I am feeling sad this morning after reading a post on the Sonlighter Club Forums from a mom with a 19 month old. She says that she started "Your Baby Can Read" with him when he was 3 months old and he had mastered the program by his first birthday. Now he has been working on letter names, shapes, colors and working on identifying the United States. She wants to know if he is ready for a kindergarten program.
What? I want to shake her and wonder what she is thinking? What is the purpose of this? Do we want him to be able to read War and Peace when he is six? Does she want him to go off to work with his little brief case when he is 12? Does she just like to have her son perform for Grandma and the neighbors?
When did we get to be a people who put so much emphasis on academics and so little on play and relationships and using imaginations? I heard a NPR story a couple of weeks ago about a country [Sweden?] which mandates full day school for children as young as 2! They interviewed some parents and they thought it was great that their children are getting professional teaching at that young age.
One mom cooed over her child who could spout off nursery rhymes by memory--as if that is a reason to send your 2 year old away for 35+ hours a week! The "professionals" and I use that term lightly, have convinced parents that they cannot possibly parent a child the right way. They need to pack Johnny off while still in diapers so he can be properly socialized and educated. You wonder how civilization managed to produce functioning citizens all these thousands of years when we didn't have preschool and 10 month olds who can read!
I know this lady is not alone. I have spoken to others like her--in fact I once spoke to a woman who was pregnant with her first child and was looking for curricula for that child because she knew this child was going to be very gifted. Not much pressure there. :) Honestly, I thought when most people are pregnant they were praying for a healthy baby and wondering what type of car seat to buy. It never occurred to me that they were planning academics and they were convinced their child would be gifted. That is a LOT of pressure.
I grieve for the children who lose their childhood to academics. I grieve for the pressure, the scheduled lives, the push, push, push to do better, learn more and the message that academics is IT. Where is the joy, the play, the snuggling on the couch, the imagining?
I love what the advice one mom gave to the mom of the 19 month old, "Also, keep in mind that academics aren't the end all of education. If you are not doing so already, you need to take things like fine motor skills (drawing, picking up tiny objects, using scissors) and following multi-step directions into consideration. Large motor skills (kicking, throwing, climbing stairs) are equally important, as are social skills such as speaking to adults, using polite words, and so on."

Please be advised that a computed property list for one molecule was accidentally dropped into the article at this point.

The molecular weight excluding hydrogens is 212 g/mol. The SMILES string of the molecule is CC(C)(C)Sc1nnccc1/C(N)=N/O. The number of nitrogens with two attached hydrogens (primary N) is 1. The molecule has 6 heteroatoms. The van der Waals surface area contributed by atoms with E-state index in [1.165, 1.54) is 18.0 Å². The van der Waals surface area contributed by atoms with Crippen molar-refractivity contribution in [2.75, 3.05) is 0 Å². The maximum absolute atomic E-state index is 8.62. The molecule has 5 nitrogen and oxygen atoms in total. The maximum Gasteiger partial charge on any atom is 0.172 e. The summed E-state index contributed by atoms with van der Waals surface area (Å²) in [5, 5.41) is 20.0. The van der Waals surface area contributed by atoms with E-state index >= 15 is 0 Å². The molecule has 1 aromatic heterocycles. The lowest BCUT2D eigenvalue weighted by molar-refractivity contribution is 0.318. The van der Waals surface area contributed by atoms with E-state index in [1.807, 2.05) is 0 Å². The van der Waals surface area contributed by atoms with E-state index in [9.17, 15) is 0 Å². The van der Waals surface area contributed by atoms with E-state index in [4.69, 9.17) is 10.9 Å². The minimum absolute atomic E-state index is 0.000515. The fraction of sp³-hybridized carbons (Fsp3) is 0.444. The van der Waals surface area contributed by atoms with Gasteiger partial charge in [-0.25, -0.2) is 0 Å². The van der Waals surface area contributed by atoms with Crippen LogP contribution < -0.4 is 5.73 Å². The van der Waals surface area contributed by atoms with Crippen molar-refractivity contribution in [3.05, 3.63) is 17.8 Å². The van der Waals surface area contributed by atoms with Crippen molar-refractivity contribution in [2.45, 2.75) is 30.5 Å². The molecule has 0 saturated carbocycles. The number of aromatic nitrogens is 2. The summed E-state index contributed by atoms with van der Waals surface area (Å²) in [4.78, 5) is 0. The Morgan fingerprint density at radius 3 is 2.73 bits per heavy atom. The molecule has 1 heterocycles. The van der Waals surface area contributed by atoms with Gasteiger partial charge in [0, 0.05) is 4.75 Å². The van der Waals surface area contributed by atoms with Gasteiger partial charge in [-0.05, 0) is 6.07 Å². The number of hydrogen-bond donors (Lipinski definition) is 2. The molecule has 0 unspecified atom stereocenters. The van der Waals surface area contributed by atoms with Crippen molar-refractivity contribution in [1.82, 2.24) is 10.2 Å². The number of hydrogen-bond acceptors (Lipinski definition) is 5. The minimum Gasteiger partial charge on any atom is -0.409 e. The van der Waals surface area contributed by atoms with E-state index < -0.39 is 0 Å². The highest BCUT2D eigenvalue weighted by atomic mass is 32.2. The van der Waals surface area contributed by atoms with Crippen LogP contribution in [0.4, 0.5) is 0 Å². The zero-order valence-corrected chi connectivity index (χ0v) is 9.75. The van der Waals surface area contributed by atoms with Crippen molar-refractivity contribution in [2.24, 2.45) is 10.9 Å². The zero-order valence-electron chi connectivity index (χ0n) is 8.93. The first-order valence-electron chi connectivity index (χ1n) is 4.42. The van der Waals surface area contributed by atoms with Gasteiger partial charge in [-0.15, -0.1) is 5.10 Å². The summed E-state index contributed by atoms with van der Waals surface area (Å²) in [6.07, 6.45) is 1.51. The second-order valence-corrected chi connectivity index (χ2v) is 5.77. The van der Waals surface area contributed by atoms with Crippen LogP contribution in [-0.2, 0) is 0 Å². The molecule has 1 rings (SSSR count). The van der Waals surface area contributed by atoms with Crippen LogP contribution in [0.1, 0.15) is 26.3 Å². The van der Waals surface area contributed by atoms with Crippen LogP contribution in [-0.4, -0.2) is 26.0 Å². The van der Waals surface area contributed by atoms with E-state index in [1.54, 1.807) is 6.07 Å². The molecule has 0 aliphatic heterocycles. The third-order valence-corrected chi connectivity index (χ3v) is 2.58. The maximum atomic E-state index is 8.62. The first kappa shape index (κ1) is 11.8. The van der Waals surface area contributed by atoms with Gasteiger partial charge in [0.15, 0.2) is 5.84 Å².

I wanted to stand up a cheer! YES! Academics aren't the end all of education or of child rearing! Imagine that. Before children can read they are very visual and notice everything. Did you ever notice how a child will say things like, "Oh, his car has the same hub caps as our car," and he is right? And you think, "Who looks at hubcaps?" Kids notice things. They can't read, so they pay way more attention to details and visual clues than we do. That is why when my nephew was 4 he could beat me in a concentration-type matching game 2 games out of every 3. He was more visual--I was more written word oriented. It is why I need words to figure out what burner to turn on my stove, not pictures. [And that is a whole 'nuther subject!]
I am not a language research scientist, but there has to be consequences with children learning to read before they have time to fully develop their visual observation skills. Surely God designed them to be so observant and to have such great visual skills to figure out their world for a reason. It has got to be a necessary foundation for higher level learning and if you short-circuit that in order to have bragging rights to the smartest child in town--what long range damage is being done?
While teaching children is admirable, I really think we should reconsider what to teach. How about sharing and getting along? How about compassion and loving your neighbor as yourself? How about doing acts of service within the family? How about developing the imagination by sandbox and outdoor play?
When did we get to the place that we think that children are like little pets that we should teach to do tricks so that we can amaze our friends? Maybe that is not what is going on here, but it grieves me to think that somewhere along the line we have failed new parents by letting them think that reading and academics is more important than relationships and imagination.
You might want to read Play is Work or look at the side of my blog where the directory is, and click on play or playing, to read more along this line.
Photos are of my son Cris and granddaughter Elinor, and my daughter in law Jen with Elinor.